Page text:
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Friday, 29 July 2016

British Museum - Part Four (Ancient Britain)

Gold alloy torc with loop terminals, constructed from four wires. It was buried in Middleton, Norfolk about 75 BC
The interesting aspect of looking at the history of Rome is that one cannot help but take an interest in the people they came into contact with and often conquered. That aspect figures large when considering the history of my home here in the UK and the South West in particular, and I have spent time posting on sites such as the Iron Age fort at Woodbury Castle and the finds relating to the local tribe, the Dumnonii, covered in the post on the Royal Albert Museum in Exeter.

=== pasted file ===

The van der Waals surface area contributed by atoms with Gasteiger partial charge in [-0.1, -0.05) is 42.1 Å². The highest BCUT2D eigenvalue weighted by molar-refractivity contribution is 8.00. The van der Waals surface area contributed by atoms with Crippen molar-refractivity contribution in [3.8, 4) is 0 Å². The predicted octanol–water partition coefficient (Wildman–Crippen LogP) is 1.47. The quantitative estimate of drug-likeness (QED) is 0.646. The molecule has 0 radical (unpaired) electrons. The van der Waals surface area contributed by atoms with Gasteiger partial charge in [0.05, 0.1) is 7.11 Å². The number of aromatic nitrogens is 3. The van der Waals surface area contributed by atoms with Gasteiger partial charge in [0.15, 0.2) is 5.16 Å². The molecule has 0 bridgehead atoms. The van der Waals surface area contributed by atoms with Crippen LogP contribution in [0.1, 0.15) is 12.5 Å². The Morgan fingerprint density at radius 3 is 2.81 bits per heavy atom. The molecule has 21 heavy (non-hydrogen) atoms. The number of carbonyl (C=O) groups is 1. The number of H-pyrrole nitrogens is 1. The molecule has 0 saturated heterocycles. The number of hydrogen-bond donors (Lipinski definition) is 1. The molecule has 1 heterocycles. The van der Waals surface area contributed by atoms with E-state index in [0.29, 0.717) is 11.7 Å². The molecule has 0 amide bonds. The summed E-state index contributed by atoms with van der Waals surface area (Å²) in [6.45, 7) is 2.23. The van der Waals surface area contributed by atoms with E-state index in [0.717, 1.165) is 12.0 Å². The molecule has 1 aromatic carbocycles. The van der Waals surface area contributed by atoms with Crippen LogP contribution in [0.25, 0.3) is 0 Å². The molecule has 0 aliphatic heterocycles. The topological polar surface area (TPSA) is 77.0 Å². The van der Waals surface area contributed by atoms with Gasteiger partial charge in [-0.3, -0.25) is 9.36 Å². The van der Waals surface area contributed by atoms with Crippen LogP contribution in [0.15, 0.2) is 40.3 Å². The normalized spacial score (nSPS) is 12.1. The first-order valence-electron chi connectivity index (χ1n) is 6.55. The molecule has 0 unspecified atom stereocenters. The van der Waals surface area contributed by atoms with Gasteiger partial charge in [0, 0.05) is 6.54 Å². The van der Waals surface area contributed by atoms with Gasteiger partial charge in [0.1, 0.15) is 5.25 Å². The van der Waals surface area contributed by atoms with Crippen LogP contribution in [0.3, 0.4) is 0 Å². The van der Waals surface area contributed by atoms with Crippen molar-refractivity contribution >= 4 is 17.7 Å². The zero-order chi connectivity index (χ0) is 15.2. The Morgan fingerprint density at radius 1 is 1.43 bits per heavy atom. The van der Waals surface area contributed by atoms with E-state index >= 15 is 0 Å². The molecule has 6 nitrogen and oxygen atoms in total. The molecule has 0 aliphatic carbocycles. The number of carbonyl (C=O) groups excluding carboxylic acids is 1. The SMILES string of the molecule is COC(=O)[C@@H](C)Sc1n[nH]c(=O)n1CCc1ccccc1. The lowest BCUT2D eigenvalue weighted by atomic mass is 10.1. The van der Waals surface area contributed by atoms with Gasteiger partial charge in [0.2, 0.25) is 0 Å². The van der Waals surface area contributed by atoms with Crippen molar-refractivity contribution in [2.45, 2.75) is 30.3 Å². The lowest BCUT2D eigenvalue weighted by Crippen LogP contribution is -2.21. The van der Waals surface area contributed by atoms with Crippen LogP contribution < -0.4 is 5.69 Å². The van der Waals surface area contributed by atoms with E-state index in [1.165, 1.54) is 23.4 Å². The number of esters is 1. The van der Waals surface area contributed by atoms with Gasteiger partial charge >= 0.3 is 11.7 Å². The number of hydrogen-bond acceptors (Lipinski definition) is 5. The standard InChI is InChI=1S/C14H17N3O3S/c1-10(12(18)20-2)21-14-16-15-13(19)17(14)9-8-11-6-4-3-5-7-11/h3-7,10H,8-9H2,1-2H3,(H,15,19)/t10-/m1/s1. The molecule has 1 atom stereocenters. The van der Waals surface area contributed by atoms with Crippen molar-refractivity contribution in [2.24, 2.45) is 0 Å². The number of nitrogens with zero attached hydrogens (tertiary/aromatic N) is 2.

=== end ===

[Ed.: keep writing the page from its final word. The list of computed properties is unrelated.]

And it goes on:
http://jjwargames.blogspot.co.uk/2015/12/royal-albert-museum-art-gallery-exeter.html

http://jjwargames.blogspot.co.uk/2015/10/woodbury-castle-iron-age-hill-fort.html

As with the other collections covered in the British Museum, the National collection brings examples of finds from all over the country and wider Celtic Europe that make a fascinating comparison and put into context the local finds.

The commemoration of a person in death is often one of the main ways of discovering finds that give us an insight into the lives of the people represented by the grave goods buried with them. The two pictures below reconstruct the richest find of Iron Age burial goods in Britain and were discovered during the digging of a trench for a gas pipe in Welwyn Garden City, Hertfordshire in 1965.


The grave was for a man, of some importance, if the number and quality of the contents are anything to go by, and his body had been wrapped in a bear skin and cremated. The remains of the bones can be seen in a heap on the left of the picture above.